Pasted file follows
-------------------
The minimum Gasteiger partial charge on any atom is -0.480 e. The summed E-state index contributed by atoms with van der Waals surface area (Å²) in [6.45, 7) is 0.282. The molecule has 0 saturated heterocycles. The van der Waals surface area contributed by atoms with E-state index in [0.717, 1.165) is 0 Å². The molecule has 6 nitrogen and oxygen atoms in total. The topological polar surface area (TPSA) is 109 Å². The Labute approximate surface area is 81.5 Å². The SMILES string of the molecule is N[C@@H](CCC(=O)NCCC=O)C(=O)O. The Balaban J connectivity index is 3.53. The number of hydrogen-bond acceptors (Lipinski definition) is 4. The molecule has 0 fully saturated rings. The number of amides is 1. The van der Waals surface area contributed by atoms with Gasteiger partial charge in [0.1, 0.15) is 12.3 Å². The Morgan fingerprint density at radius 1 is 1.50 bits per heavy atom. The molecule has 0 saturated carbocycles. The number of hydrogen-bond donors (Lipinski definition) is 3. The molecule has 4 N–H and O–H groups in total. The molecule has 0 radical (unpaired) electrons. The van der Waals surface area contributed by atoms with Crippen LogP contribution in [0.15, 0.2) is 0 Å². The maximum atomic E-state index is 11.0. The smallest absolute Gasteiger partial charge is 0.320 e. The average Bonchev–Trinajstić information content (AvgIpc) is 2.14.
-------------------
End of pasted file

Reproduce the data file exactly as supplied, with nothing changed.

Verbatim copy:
The minimum Gasteiger partial charge on any atom is -0.480 e. The summed E-state index contributed by atoms with van der Waals surface area (Å²) in [6.45, 7) is 0.282. The molecule has 0 saturated heterocycles. The van der Waals surface area contributed by atoms with E-state index in [0.717, 1.165) is 0 Å². The molecule has 6 nitrogen and oxygen atoms in total. The topological polar surface area (TPSA) is 109 Å². The Labute approximate surface area is 81.5 Å². The SMILES string of the molecule is N[C@@H](CCC(=O)NCCC=O)C(=O)O. The Balaban J connectivity index is 3.53. The number of hydrogen-bond acceptors (Lipinski definition) is 4. The molecule has 0 fully saturated rings. The number of amides is 1. The van der Waals surface area contributed by atoms with Gasteiger partial charge in [0.1, 0.15) is 12.3 Å². The Morgan fingerprint density at radius 1 is 1.50 bits per heavy atom. The molecule has 0 saturated carbocycles. The number of hydrogen-bond donors (Lipinski definition) is 3. The molecule has 4 N–H and O–H groups in total. The molecule has 0 radical (unpaired) electrons. The van der Waals surface area contributed by atoms with Crippen LogP contribution in [0.15, 0.2) is 0 Å². The maximum atomic E-state index is 11.0. The smallest absolute Gasteiger partial charge is 0.320 e. The average Bonchev–Trinajstić information content (AvgIpc) is 2.14.